Last Updated on September 10, 2021 by Calvin C.
Microsoft has given a warning of a zero-day flaw in Windows 10 and Windows Server (some versions). This flaw is being actively exploited by attackers using specially-crafted Microsoft Office documents.
Once a user visits a malicious website or opens a document that has been manipulated, the attacker can take complete control of the victim’s computer.
No official patch is yet in place as of writing this article, but after doing some digging I found out the fix could come as soon as September 14.
The vulnerability was documented by the Microsoft Security Response Center (MSRC) as CVE – 2021 – 40444, and it affects engines that power Internet Explorer and some parts of Microsoft Office programs.
That explains why Internet Explorer features in the subject since it’s an old browser that has now been replaced by Edge, .
The company did not hesitate to give an executive summary and an extract is as follows:
“Microsoft is investigating reports of a remote code execution vulnerability in MSHTML that affects Microsoft Windows. Microsoft is aware of targeted attacks that attempt to exploit this vulnerability by using specially-crafted Microsoft Office documents.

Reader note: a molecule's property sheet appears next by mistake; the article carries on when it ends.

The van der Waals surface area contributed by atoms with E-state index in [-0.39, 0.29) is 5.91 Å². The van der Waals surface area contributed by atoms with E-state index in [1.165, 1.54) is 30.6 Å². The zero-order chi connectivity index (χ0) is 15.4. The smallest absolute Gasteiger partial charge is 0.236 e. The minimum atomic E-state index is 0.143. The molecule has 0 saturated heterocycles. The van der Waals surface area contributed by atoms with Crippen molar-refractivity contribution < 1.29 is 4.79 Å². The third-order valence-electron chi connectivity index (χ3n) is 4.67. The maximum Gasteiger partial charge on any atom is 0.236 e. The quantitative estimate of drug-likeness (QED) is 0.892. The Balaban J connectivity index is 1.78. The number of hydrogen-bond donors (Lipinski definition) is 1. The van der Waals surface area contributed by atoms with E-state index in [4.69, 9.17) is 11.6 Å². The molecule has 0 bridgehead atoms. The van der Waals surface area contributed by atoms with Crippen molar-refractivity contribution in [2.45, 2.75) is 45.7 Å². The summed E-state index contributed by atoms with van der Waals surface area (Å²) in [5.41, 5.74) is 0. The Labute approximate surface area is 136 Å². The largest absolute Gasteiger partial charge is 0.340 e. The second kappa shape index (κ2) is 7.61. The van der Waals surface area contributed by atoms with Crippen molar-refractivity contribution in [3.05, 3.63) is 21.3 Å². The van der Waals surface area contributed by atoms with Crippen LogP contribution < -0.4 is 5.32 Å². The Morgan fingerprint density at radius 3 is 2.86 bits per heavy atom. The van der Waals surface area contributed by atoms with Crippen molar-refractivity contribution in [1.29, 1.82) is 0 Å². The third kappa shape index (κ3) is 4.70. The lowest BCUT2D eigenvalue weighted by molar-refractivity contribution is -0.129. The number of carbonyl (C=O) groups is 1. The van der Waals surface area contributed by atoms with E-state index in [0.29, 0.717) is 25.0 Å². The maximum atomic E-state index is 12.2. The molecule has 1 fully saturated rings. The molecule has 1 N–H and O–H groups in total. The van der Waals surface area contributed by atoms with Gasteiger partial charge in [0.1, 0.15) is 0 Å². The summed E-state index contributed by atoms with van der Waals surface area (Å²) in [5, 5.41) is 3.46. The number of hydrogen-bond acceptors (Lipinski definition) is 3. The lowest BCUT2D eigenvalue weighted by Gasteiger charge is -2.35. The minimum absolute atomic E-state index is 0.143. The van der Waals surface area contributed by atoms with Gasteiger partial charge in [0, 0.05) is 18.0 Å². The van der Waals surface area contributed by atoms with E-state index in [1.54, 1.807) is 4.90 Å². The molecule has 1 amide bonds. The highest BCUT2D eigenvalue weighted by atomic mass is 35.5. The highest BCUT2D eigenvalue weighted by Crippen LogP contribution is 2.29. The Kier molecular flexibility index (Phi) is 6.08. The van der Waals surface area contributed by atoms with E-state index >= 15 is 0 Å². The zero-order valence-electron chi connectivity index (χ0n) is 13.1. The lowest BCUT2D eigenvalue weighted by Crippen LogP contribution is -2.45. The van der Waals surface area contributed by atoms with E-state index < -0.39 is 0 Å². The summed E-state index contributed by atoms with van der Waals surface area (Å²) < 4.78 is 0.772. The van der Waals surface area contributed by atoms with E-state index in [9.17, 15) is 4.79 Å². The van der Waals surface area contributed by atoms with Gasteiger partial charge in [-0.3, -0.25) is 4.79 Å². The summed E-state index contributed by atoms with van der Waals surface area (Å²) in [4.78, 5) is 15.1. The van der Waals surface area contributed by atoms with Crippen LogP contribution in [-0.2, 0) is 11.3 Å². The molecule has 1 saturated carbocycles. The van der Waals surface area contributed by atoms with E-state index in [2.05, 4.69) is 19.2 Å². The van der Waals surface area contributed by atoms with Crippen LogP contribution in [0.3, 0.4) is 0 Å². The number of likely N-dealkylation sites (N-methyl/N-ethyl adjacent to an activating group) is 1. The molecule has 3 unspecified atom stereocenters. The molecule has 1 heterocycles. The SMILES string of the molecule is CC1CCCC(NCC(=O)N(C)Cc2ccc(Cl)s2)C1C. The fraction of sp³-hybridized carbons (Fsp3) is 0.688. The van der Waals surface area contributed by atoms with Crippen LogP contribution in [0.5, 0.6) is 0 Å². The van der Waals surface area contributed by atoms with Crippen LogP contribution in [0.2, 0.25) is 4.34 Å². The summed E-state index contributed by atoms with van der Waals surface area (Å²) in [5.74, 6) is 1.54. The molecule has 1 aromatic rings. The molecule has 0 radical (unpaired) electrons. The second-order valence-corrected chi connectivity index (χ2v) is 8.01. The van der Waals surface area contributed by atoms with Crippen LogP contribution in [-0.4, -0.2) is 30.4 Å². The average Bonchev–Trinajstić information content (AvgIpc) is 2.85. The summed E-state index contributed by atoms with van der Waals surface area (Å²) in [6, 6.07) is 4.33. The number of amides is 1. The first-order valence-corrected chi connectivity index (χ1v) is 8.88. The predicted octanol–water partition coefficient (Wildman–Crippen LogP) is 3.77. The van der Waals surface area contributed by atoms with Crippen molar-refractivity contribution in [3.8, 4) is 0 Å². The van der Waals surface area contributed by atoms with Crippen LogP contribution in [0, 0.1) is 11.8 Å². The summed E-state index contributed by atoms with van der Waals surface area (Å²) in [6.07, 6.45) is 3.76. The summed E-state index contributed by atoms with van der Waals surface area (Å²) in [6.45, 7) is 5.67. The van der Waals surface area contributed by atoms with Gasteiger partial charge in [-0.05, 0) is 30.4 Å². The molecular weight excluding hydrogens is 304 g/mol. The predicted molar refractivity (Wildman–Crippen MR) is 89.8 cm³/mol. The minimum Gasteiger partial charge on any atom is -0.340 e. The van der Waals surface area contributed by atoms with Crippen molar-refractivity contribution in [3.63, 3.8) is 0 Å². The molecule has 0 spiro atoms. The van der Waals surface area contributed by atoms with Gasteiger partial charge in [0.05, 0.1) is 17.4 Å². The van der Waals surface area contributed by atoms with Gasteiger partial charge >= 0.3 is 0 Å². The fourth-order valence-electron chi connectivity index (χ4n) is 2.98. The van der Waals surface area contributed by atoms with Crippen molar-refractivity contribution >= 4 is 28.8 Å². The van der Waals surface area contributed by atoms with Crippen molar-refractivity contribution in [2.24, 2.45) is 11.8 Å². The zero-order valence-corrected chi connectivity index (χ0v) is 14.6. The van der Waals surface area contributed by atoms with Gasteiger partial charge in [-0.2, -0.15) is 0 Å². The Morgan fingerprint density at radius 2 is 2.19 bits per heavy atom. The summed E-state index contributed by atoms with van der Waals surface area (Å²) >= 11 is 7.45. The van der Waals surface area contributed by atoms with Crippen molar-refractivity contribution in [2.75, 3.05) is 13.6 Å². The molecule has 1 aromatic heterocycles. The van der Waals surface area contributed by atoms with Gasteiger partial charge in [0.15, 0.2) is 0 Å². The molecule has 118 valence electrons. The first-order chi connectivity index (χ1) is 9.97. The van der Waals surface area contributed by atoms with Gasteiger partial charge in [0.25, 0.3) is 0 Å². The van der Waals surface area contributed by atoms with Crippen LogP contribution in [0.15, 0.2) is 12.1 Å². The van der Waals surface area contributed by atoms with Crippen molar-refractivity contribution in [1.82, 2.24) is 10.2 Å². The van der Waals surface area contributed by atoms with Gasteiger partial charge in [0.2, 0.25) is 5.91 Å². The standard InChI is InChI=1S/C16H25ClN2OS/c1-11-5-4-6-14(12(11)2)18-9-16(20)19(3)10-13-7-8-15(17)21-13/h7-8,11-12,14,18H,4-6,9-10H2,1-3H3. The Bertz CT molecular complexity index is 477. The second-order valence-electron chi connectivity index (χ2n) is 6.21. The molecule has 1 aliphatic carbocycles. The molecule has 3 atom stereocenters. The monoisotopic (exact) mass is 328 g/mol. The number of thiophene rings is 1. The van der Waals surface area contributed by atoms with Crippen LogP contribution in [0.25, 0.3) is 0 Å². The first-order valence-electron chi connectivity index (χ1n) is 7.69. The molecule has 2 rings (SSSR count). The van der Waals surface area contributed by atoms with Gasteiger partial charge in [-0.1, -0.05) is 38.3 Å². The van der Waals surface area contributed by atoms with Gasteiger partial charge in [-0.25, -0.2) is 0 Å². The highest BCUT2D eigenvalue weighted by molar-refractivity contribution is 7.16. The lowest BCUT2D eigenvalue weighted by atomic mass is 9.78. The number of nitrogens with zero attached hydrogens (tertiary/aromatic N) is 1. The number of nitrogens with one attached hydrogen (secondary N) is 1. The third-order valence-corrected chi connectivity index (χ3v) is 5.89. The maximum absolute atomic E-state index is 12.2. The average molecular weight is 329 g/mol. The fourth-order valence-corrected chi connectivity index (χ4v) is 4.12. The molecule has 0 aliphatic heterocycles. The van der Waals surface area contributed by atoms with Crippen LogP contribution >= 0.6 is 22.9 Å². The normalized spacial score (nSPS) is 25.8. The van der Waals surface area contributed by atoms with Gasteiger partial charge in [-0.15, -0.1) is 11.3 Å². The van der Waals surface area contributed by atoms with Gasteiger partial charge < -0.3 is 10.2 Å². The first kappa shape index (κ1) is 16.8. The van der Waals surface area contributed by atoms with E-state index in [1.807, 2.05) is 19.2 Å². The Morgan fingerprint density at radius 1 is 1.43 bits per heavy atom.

An attacker could craft a malicious ActiveX control to be used by a Microsoft Office document that hosts the browser rendering engine. The attacker would then have to convince the user to open the malicious document. Users whose accounts are configured to have fewer user rights on the system could be less impacted than users who operate with administrative user rights.”
To allay any anxieties, Microsoft highlighted that Microsoft Defender Antivirus and Microsoft Defender for Endpoint can both detect and protect your computer against the vulnerability.
Microsoft advised users to keep their antimalware products up-to-date, an area I covered in an article on cyber hygiene. If you need a refresher on what you need to do to protect your systems from cyberattacks, that article is for you.
If your computer is set on auto-update, there is no need to do anything as the vulnerability is automatically patched in the next update.
This is not the first flaw that has haunted Microsoft, as this year (2021) Microsoft has been responding to zero-day threats almost on a monthly basis.
The company seems to be lagging behind in addressing glaring vulnerabilities with each successive update, and attackers can easily capitalize on any of them.
On another note, if you want privacy and security when browsing online, check out the best VPNs that I recommend.
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